Breast Cancer Res Treat
© 2018, Springer Science+Business Media, LLC, part of Springer Nature. Background/purpose: Tumor heterogeneity is a now well-recognized phenomenon that can affect the classification, prognosis and treatment of human cancers. Heterogeneity is often described in primary breast cancers based upon histologic subtypes, hormone- and HER2-receptor status, and immunolabeling for various markers, which can be seen within a single tumor as mixed cellular populations, or as separate discrete foci. Experimental design/methods: Here, we present a case report of a patient’s primary breast cancer that had two separate but adjacent histologic components, one that was estrogen receptor (ER) positive, and the other ER negative. Each component was subjected to whole exome sequencing and compared for gene identity to determine clonal origin. Results: Using prior bioinformatic tools, we demonstrated that both the ER positive and negative components shared many variants, including passenger and driver alterations. Copy number variations also supported the two components were derived from a single common clone. Conclusions: These analyses strongly suggest that the two ER components of this patient’s breast cancer were derived from the same clonal origin. Our results have implications for the evolution of breast cancers with mixed histologies, and how they might be best managed for optimal therapy.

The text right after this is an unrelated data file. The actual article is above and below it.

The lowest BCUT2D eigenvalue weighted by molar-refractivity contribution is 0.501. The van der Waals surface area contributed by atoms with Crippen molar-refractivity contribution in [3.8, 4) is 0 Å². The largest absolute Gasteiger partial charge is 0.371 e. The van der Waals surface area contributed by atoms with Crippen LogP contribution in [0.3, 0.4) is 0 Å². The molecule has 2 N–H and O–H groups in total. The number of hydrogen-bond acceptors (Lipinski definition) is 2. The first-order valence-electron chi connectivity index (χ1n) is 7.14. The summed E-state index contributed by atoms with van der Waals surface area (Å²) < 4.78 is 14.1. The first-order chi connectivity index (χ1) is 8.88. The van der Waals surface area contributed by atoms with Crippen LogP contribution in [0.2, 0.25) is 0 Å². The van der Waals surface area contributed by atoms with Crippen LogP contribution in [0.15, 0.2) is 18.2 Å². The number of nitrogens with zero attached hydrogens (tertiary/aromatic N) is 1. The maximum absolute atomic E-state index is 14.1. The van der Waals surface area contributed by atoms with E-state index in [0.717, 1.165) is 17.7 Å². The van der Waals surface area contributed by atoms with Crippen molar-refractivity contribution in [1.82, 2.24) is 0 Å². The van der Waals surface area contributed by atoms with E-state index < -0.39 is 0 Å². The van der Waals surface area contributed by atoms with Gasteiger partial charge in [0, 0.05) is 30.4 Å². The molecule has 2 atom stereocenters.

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School of Medicine
Pathology and Laboratory Medicine